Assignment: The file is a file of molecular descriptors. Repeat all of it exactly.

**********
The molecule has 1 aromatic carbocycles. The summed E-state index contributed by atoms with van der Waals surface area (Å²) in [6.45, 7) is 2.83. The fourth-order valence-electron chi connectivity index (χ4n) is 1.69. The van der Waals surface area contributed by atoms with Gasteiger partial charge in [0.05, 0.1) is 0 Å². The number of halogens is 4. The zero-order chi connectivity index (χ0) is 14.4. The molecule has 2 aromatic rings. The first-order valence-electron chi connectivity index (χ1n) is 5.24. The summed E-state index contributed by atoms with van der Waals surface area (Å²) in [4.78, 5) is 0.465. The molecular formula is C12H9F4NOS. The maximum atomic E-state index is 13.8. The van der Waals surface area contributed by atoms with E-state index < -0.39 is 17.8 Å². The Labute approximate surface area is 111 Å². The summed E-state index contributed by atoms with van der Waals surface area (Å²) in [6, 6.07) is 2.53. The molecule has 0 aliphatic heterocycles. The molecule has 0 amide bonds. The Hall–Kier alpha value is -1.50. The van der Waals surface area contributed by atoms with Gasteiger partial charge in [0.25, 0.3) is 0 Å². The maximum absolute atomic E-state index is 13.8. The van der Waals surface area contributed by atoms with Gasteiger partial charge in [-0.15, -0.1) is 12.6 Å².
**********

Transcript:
The molecule has 1 aromatic carbocycles. The summed E-state index contributed by atoms with van der Waals surface area (Å²) in [6.45, 7) is 2.83. The fourth-order valence-electron chi connectivity index (χ4n) is 1.69. The van der Waals surface area contributed by atoms with Gasteiger partial charge in [0.05, 0.1) is 0 Å². The number of halogens is 4. The zero-order chi connectivity index (χ0) is 14.4. The molecule has 2 aromatic rings. The first-order valence-electron chi connectivity index (χ1n) is 5.24. The summed E-state index contributed by atoms with van der Waals surface area (Å²) in [4.78, 5) is 0.465. The molecular formula is C12H9F4NOS. The maximum atomic E-state index is 13.8. The van der Waals surface area contributed by atoms with E-state index < -0.39 is 17.8 Å². The Labute approximate surface area is 111 Å². The summed E-state index contributed by atoms with van der Waals surface area (Å²) in [6, 6.07) is 2.53. The molecule has 0 aliphatic heterocycles. The molecule has 0 amide bonds. The Hall–Kier alpha value is -1.50. The van der Waals surface area contributed by atoms with Gasteiger partial charge in [0.25, 0.3) is 0 Å². The maximum absolute atomic E-state index is 13.8. The van der Waals surface area contributed by atoms with Gasteiger partial charge in [-0.15, -0.1) is 12.6 Å².